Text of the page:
The limited focus on smoking cessation programs for older adults may be due to several misperceptions regarding smoking behavior among older adults. Many researchers may assume that it is too late to attempt to modify risk factors in elders because smoking behavior is so difficult to change (Riegel & Bennett, 2000). Additionally, older smokers may be less apt to quit because they are unaware of the many benefits of smoking cessation even at an advanced age (Donze, Ruffieux, & Cornuz, 2007). However, the benefits of smoking cessation even among older adults are quite substantial. For example, risk of recurrent infarction in smokers may decline by as much as 50% within 1 year of smoking cessation and may normalize to that of nonsmokers within 2 years (Wilhelmsson, Vedin, Elmfeldt, Tibblin, & Wilhelmsen, 1975). Indeed, in the present study, participants who had a heart attack between Time 1 and Time 2 were nearly twice as likely to quit smoking as those who did not have a heart attack. Others have found that smoking cessation strategies for older adults that address psychological distress and beliefs about smoking and health harms would aid in successful cessation (Honda, 2005). In particular, when offered the tools they need, older smokers quit smoking at rates comparable to those of younger smokers (Donze et al., 2007).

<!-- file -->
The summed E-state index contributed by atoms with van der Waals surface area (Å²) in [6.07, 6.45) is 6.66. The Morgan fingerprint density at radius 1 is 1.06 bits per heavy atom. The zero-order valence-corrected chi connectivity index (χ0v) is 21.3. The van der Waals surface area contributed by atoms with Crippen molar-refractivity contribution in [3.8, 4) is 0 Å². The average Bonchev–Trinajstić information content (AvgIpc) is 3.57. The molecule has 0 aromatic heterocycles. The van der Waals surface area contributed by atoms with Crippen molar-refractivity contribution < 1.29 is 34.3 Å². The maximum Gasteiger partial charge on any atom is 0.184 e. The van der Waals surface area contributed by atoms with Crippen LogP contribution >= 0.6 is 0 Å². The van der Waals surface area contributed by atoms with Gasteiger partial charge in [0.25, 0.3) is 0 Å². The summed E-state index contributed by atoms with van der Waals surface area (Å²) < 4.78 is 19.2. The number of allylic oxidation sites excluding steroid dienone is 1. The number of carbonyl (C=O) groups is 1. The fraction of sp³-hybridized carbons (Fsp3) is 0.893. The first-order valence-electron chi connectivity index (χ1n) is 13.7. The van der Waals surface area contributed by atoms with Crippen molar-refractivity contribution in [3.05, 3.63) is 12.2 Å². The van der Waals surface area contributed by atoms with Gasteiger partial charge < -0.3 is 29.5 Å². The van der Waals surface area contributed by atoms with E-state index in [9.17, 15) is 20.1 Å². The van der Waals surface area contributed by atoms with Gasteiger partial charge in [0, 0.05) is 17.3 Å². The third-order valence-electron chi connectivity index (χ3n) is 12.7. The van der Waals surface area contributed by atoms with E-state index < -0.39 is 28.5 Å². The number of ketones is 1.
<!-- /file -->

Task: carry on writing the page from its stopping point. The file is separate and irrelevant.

Research in the general population has found that smoking cessation programs developed to directly address symptoms of anxiety and depression, in addition to providing standard smoking cessation interventions, are more effective than programs that provide the standard smoking cessation intervention alone (Honda, 2005). Our results demonstrate that older individuals who are most likely to quit smoking generally have high levels of distress; thus, adding a component that addresses psychological distress and coping strategies to deal with compromised health functioning in delivering smoking cessation programs may be vital to best help such older adults quit (Honda, 2005). Significant strides in helping older smokers to quit smoking ultimately will require the development of specialized treatments that target the particular needs of subgroups of smokers (Brown, 2003; Shiffman, 1993).